Is Grilling as Healthy as We Think?
Cooking outdoors or barbeque grilling is an American past-time for many from spring to fall (and for some year-round). However, recent scientific research and nutritionists’ reports indicate that charring foods on an open flame, especially meats, may produce carcinogens. These carcinogens are chemicals such as polycyclic aromatic hydrocarbons (PAHs) and heterocyclic amines (HCAs). Consuming well-cooked meat on a regular basis by grilling, frying, etc., can increase the risk of pancreatic cancer by 60 percent. Studies show that meat eaters’ risk of getting cancer of the lung, breast, stomach increased when they consumed meat that was cooked for longer periods of time. Even with all of this gloom and doom, there is no need to fear or give up your grilled foods for the sake of your health. Following the healthy grilling tips below can help you take the required precautions to minimize the potential health risks.
HCAs are found in the purest state on the charred edges of grilled meat. These have been shown to cause cancer of organs such as stomach, colon, etc. To minimize exposure to the carcinogens in grilled foods, it is important to clean the grill prior to cooking. This will prevent charred debris from sticking to the food. If the meat gets charred while grilling, by cutting those pieces off, you can drastically reduce your exposure to potential carcinogens.
#2: Precook food before it is grilled
We don’t expect you to follow this tip because even at our core, it seems a bit ridiculous. However, it is worth mentioning…to reduce PAHs that are formed, it is worthwhile to precook food before grilling. (Gasp…that’s sacrilegious!) This allows some of the juices to drain prior to placing them on the grill and they cook for less amounts of time on the grill. PAHs are formed typically when juices from the meat drip on to the hot surfaces or coals and create smoke. This smoke carries the carcinogens, which swirl and deposit them on the meat.
#3: It is healthier to grill lean cuts of meat
If you grill often, then it is important that you grill lean cuts of meat such as beef tenderloin, flank steak and chicken breasts. Do not grill prime cuts of beef. Round cuts of beef and meat are the healthier options suitable for grilling. Leg and thigh meats are fattier. Trim any fat before placing on the grill. Less fat means fewer flare-ups while grilling. This results in reduced charring and less smoke from burning of dripping juices.
Grilled vegetables are healthier to eat than their meat counterparts. Bell peppers, eggplant, and zucchini are vegetables that taste good when grilled. Quick cooking of vegetables helps them to retain many of their valuable nutrients that are usually lost during boiling. When charred they do not form the same harmful chemicals as when meat is grilled. However, avoid coating the veggies with starchy sauces before grilling.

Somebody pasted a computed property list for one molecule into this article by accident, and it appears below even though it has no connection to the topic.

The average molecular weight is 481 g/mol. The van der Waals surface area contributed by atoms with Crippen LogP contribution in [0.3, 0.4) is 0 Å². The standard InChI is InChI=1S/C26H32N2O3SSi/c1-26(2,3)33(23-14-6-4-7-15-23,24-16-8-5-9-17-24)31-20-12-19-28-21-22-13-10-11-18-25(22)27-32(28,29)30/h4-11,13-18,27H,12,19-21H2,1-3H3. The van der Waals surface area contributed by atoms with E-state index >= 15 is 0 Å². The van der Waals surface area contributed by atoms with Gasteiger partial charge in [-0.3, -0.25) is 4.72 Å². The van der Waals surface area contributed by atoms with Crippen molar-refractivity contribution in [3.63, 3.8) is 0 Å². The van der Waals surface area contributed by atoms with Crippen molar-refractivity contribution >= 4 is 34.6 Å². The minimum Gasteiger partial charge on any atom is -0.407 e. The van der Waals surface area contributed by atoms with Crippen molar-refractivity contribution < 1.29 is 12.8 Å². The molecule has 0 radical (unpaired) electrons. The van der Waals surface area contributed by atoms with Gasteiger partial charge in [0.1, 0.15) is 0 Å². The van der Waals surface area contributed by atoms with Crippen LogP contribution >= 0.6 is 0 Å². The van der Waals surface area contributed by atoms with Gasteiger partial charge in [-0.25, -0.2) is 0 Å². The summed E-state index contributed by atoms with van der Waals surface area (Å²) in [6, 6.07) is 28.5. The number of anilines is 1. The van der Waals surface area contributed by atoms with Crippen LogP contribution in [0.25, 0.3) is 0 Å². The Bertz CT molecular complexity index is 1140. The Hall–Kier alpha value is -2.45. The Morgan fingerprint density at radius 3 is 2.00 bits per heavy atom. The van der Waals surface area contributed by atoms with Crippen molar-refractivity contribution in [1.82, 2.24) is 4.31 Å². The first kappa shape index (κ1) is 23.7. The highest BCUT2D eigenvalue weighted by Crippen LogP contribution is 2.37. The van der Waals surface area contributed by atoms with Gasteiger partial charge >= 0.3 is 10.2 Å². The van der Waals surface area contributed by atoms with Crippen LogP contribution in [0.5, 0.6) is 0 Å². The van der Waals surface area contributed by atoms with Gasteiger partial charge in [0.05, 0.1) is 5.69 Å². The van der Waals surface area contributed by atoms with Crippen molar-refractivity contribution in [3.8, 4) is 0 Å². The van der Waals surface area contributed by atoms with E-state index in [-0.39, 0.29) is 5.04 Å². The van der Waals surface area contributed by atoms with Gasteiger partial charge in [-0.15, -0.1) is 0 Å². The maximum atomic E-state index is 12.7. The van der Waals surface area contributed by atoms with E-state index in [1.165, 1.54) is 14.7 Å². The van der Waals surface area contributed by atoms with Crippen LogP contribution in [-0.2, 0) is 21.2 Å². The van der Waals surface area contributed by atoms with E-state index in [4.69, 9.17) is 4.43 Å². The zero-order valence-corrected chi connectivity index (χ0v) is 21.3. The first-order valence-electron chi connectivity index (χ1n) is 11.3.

#5: Grilling fish is healthy
Grilling cooks the fish by directly applying heat from the bottom. Consuming grilled fish more often is healthy as they contain precious omega – 3 fats. It is better to grill thick/firm fish steaks than the thin ones as they tend to break and char. They are low in fat and do not increase risk of cancer when grilled unlike meats.
#6: Grill smaller pieces
Grilling smaller pieces of meat or fish reduces the cooking/grilling time. Marinating the fish also helps to reduce cooking time. This in turn helps to reduce the carcinogens being formed. If you are grilling fish on planks, it helps to keep the fish moist in order to reduce the amount of charring.
#7: Grill with a nonstick grill mat
Grilling with a nonstick bbq grill mat has many advantages. Not only does it help keep meat, fish, and vegetables from sticking to the grill or falling through the cracks, but it reduces the formation of carcinogens by reducing charing and flare ups. It also aids in low calorie cooking by eliminating the need to use butter and oils.
#8: Use recipes that make grilling safe
It is also important to use quick cooking ingredients when grilling meat. Use marinades that use lemon juice rather than those that have sugar. In case the recipes use sugary marinades, use them only for the last two minutes.
#9: Use fuels that cause less pollution
Using propane and natural gas grills contributes to less atmospheric pollution than charcoal grills. If you have a charcoal grill, use a chimney starter to light the fire. It may be a healthier alternative than using lighter fluid. You can stop yourself from inhaling harmful chemicals. Studies have also revealed that particulate matter released through grill fires can cause respiratory problems.
These tips will help make grilling healthier and reduce the risks of potential carcinogens caused by grilling. Let us know what you think below.